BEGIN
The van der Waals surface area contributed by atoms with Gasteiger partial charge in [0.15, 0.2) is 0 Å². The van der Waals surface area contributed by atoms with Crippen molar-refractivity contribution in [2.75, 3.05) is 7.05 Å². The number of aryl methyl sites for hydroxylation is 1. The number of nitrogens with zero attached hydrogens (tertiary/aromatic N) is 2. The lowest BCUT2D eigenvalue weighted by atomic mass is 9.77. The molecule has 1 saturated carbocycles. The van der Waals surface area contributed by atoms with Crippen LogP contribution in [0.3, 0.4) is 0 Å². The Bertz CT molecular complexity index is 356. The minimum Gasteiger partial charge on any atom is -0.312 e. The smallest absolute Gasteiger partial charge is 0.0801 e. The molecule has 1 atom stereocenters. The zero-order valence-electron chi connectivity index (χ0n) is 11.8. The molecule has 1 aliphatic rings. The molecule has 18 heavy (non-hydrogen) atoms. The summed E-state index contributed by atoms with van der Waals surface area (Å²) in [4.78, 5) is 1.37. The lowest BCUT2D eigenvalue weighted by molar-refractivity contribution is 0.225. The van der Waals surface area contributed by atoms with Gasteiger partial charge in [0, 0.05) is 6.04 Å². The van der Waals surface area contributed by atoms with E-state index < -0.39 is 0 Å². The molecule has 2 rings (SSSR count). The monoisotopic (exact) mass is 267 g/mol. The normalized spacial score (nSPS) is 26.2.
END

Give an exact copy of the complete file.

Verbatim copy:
The van der Waals surface area contributed by atoms with Gasteiger partial charge in [0.15, 0.2) is 0 Å². The van der Waals surface area contributed by atoms with Crippen molar-refractivity contribution in [2.75, 3.05) is 7.05 Å². The number of aryl methyl sites for hydroxylation is 1. The number of nitrogens with zero attached hydrogens (tertiary/aromatic N) is 2. The lowest BCUT2D eigenvalue weighted by atomic mass is 9.77. The molecule has 1 saturated carbocycles. The van der Waals surface area contributed by atoms with Crippen LogP contribution in [0.3, 0.4) is 0 Å². The Bertz CT molecular complexity index is 356. The minimum Gasteiger partial charge on any atom is -0.312 e. The smallest absolute Gasteiger partial charge is 0.0801 e. The molecule has 1 atom stereocenters. The zero-order valence-electron chi connectivity index (χ0n) is 11.8. The molecule has 1 aliphatic rings. The molecule has 18 heavy (non-hydrogen) atoms. The summed E-state index contributed by atoms with van der Waals surface area (Å²) in [4.78, 5) is 1.37. The lowest BCUT2D eigenvalue weighted by molar-refractivity contribution is 0.225. The van der Waals surface area contributed by atoms with Gasteiger partial charge in [0, 0.05) is 6.04 Å². The van der Waals surface area contributed by atoms with E-state index < -0.39 is 0 Å². The molecule has 2 rings (SSSR count). The monoisotopic (exact) mass is 267 g/mol. The normalized spacial score (nSPS) is 26.2.